FCC fines 15-year-old pirate radio station $2 million in New York

An anonymous reader cites a Motherboard report. The Federal Communications Commission (FCC) is using the new law to fine a New York-based pirate radio station more than $2 million. For 15 years, Impacto 2, operated by two brothers, broadcast Ecuadorian news, culture, sports and talk radio on 105.5 FM in Queens. The feds tried many times to shut it down, but never succeeded. The FCC announced the fine in a press release (PDF) last week. “The commission recommended the maximum allowable penalty of $2,316,034 against brothers Cesar Ayora and Luis Angel Ayora for pirate radio broadcasting in Queens, New York,” the release said. The FCC also said it was trying to seize $80,000 in equipment from a man who ran a pirate radio in Eastern Oregon.

The FCC closely monitors radio spectrum across the country and issues licenses to companies that apply for specific frequencies. On the one hand, this makes sense, because the use of radio frequencies is limited by physics, and without licenses, radio would be free for all. Currently, the FCC is not allocating any new FM or AM radio frequencies, according to its website. Meanwhile, pirate radio has a long history of providing access to the airwaves for independent broadcasters. In this case, the target of the fine is a pair of brothers who provided a vital resource to the community. In court filings regarding the fine, the FCC detailed its history with Ayoras and Impacto 2. […]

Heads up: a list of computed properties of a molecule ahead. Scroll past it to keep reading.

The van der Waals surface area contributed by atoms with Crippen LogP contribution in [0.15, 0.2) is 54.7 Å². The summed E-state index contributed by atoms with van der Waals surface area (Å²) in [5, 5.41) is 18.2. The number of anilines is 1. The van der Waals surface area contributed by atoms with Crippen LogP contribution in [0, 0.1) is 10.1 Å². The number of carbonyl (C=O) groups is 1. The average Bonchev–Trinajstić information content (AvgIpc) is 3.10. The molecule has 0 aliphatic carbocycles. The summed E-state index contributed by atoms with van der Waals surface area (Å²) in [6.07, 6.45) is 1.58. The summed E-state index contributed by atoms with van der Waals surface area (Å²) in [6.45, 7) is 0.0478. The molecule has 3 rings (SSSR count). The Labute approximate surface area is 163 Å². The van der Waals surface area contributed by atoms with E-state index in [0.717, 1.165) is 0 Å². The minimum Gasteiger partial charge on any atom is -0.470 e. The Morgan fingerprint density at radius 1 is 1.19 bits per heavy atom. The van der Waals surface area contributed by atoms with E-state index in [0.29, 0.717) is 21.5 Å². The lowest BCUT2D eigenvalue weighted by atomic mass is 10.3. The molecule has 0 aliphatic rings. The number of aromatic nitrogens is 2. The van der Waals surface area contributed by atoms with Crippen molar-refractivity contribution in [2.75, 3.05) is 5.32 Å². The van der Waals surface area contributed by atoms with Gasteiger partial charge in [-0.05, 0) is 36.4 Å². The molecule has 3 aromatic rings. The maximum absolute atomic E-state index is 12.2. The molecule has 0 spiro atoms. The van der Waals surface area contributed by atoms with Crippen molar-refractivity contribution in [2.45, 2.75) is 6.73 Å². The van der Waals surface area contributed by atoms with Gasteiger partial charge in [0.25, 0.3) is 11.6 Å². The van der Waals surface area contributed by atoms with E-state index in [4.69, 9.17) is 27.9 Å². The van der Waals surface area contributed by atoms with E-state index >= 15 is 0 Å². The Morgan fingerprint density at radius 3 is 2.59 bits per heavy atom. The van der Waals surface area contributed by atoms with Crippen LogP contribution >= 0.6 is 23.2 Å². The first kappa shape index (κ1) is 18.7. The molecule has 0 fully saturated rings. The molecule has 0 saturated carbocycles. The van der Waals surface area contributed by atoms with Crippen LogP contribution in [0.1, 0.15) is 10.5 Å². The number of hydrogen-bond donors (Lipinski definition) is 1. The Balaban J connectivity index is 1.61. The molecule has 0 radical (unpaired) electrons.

According to the FCC, the Ayoras admitted several times during interviews that they operated the radio station. The feds even had a hard time dialing every day that could prove the couple ran the radio station and detailing what they wanted to charge them for it. “Based on the weight of the facts underlying these factors, we propose a maximum fine of $115,80,265 for each of the 184 days that the Ayoras operated their pirate radio station in 2022, for a total fine of $21,307,568,” it said. FCC court. it says in the docs. This, however, is not possible under the new PIRATE Act. “We reduce the proposed penalty from $21,307,568 to $2,316,034 based on the statutory limitations set forth in section 511(a) of the Act,” the court filings said.

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